Daily Edge for Wed. Sep. 20

STAY SHARP…TAILED.  Grouse hunters are finding fair opportunities this fall in ND following the drought, as bird numbers dropped only 30 percent statewide, in comparison to pheasant numbers being off 60 percent compared to last year. We get sharp on sharpies in today’s Three Things.

(Featured Photo: Hunters will find sharp-tailed grouse numbers down across the state, particularly in the east. The Southwest fared the best this summer with bird numbers. Simonson Photo)


WEATHER (Bismarck Forecast):
Today: Wed 9/20 – Sun returns for a day.  Hi 68, Lo 45, Winds SE @ 17, G26
Tomorrow:  Thu 9/21 – Calmer, mild. Hi 73, Lo 50, Winds StoN @ 8.

SOLUNAR (Bismarck Times)
Sunrise: 7:28AM Sunset: 7:43PM
Moonrise: 7:46AM Moonset 8:18PM
Overhead: 2:07PM Underfoot: 1:44AM
Moon Phase:  New Moon at 12:30AM

EDGE HOURDOUBLE EDGE!  7:00-8:00AM & 7:30-8:30PM. Gusts will rise midday, but the morning and evening hours will be perfect.  A slight chop will get you on walleyes, and winds will be light enough to have some deer movement out there, and you’ll be able to take advantage of the major new moon phase rising and setting with today’s Double Edge Hours.  We’re leaning fishing AM, hunting PM.  Good luck!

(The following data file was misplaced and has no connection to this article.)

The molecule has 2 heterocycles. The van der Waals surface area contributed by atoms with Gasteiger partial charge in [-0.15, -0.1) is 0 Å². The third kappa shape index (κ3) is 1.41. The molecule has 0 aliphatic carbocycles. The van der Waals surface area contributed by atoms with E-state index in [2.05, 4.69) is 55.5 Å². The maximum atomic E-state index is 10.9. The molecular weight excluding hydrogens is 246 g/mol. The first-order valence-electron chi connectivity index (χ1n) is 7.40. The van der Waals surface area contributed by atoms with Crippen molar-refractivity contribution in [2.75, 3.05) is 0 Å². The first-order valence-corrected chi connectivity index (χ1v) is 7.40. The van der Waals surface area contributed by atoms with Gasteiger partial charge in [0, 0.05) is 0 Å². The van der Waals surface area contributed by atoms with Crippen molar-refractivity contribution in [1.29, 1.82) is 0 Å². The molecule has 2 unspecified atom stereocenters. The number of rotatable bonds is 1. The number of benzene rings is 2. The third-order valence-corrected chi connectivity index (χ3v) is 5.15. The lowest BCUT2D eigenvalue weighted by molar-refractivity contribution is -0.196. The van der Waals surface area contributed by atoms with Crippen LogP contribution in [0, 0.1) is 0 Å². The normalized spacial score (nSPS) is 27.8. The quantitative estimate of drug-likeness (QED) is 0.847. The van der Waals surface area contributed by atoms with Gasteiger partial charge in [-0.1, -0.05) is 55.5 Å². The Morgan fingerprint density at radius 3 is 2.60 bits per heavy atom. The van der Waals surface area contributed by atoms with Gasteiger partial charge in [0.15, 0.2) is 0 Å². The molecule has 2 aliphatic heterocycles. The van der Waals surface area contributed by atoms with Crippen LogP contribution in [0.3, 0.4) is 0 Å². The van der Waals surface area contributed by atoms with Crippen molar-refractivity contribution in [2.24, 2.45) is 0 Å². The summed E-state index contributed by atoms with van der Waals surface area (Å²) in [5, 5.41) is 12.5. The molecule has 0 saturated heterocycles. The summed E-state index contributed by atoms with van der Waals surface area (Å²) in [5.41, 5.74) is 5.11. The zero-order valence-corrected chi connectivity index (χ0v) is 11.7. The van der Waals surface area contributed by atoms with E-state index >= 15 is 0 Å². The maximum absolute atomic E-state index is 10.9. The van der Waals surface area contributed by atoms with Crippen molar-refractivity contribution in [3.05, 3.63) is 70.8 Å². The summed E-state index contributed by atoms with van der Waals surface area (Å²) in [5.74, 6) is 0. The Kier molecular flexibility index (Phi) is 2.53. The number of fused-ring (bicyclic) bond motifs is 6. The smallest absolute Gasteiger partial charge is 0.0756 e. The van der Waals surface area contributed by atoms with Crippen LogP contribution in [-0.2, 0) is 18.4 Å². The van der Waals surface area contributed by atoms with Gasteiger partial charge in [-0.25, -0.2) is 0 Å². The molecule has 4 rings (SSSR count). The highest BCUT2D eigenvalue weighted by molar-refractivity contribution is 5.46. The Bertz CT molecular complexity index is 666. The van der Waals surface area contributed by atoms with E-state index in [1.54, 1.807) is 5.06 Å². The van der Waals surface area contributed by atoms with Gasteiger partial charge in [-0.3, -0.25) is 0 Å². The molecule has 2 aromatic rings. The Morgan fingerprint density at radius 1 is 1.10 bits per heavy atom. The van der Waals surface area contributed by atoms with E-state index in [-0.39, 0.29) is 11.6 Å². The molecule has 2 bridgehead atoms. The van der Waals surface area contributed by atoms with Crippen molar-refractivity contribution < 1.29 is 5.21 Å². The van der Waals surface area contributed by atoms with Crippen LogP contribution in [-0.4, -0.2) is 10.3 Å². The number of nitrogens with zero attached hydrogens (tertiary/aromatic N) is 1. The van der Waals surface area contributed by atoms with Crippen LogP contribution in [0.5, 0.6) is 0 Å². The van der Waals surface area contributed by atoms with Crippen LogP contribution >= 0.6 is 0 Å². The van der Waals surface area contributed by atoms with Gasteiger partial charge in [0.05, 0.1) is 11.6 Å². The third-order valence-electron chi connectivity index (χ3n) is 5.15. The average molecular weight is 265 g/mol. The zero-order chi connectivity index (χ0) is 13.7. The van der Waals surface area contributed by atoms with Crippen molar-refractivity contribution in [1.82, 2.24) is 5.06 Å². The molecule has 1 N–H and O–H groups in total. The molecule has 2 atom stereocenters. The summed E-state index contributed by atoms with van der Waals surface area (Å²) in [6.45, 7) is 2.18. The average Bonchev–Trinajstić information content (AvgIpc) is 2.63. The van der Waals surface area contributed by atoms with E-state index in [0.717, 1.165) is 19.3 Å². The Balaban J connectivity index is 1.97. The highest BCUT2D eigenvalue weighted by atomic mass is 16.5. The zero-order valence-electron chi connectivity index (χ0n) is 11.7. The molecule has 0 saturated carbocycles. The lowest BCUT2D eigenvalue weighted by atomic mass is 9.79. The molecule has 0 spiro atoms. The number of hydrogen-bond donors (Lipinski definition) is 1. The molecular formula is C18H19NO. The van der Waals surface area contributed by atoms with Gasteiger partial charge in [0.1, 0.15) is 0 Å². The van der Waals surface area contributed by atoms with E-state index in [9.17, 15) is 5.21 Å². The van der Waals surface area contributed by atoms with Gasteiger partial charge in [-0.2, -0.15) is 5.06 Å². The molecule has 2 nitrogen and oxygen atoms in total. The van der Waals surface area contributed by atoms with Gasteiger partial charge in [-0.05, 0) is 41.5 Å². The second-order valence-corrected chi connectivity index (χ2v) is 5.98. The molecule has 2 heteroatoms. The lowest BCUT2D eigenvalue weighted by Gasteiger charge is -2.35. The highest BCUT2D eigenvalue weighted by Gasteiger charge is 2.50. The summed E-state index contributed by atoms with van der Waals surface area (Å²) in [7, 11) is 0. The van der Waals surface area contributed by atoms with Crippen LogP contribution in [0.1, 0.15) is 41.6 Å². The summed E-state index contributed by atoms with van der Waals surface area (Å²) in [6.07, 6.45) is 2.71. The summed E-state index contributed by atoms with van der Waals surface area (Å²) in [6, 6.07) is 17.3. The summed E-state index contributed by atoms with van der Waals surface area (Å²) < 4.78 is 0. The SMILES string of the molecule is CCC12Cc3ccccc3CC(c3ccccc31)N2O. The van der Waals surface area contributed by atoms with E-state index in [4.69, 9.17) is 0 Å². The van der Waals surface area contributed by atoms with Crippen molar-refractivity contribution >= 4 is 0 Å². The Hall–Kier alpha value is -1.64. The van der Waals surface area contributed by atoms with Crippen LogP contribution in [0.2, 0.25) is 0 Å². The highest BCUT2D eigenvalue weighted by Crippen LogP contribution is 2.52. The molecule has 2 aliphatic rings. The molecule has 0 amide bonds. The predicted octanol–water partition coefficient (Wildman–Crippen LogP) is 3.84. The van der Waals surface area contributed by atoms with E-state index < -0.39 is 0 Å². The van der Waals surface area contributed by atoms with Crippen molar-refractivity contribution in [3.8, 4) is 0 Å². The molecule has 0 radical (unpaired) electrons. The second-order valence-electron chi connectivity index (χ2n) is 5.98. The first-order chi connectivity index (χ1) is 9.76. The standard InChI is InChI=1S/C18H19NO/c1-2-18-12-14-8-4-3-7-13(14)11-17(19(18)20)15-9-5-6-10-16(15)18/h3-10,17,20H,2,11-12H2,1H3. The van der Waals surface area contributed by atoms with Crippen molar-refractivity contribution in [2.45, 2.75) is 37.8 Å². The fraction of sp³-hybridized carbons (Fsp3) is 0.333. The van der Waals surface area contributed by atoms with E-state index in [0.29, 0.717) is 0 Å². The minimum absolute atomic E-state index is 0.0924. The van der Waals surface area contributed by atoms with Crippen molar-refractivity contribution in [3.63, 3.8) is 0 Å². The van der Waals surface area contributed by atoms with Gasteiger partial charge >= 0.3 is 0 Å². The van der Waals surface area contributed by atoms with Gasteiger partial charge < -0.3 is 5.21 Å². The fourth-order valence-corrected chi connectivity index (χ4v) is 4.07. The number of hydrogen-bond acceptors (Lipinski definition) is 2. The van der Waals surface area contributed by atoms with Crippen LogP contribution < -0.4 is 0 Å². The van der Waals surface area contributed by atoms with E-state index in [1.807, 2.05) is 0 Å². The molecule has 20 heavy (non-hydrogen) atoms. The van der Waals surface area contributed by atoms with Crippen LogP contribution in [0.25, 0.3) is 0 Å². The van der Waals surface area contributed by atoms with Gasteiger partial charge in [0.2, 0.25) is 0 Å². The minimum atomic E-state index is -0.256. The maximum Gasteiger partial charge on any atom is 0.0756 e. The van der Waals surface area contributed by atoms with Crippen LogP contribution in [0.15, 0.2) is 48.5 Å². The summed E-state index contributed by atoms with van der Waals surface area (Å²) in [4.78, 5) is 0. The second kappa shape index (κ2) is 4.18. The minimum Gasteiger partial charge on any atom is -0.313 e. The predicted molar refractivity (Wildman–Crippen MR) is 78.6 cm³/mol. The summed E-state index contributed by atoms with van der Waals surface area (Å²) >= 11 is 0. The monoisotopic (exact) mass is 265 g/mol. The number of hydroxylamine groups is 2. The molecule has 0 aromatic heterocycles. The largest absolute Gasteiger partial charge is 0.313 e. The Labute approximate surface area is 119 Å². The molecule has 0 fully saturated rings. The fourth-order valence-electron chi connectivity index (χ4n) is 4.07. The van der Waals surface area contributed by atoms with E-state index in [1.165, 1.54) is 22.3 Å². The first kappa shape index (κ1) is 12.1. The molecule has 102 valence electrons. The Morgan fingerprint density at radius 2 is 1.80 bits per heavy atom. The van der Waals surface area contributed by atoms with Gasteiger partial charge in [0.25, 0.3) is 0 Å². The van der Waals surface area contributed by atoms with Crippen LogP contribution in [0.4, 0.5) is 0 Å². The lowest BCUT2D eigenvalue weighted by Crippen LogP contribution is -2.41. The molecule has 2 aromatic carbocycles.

STATE STATS.  Sharp-tailed grouse faired better than pheasants and partridge in the Peace Garden State this summer, losing only about 30 percent year-over-year. In the Southwest, with its large, contiguous blocks of grassland habitat, bird numbers were off by less than 10 percent from 2016’s survey results.

GrouseNos copy
Grouse numbers were off 30% year-over-year throughout the state (NDG&F Image)

HABITAT HELPS.  Sharp-tailed grouse are native prairie birds in ND, and have evolved to rely on the prairie grasses of the state to provide all the cover, food, lekking (more on that) and rearing areas for their life cycle.  The loss of CRP and the breaking of native prairie biomes for agriculture are detrimental to their long-term survival in huntable numbers.

LET’S DANCE. Male sharp-tailed grouse dance to attract females on flattened grassy sites known as “leks” each spring.  The process, called lekking, helps females select the most coordinated and dominant male to breed with. Better work on your moonwalk-lawn-mower-sprinkler-worm combination for next year!

Stay Sharp!




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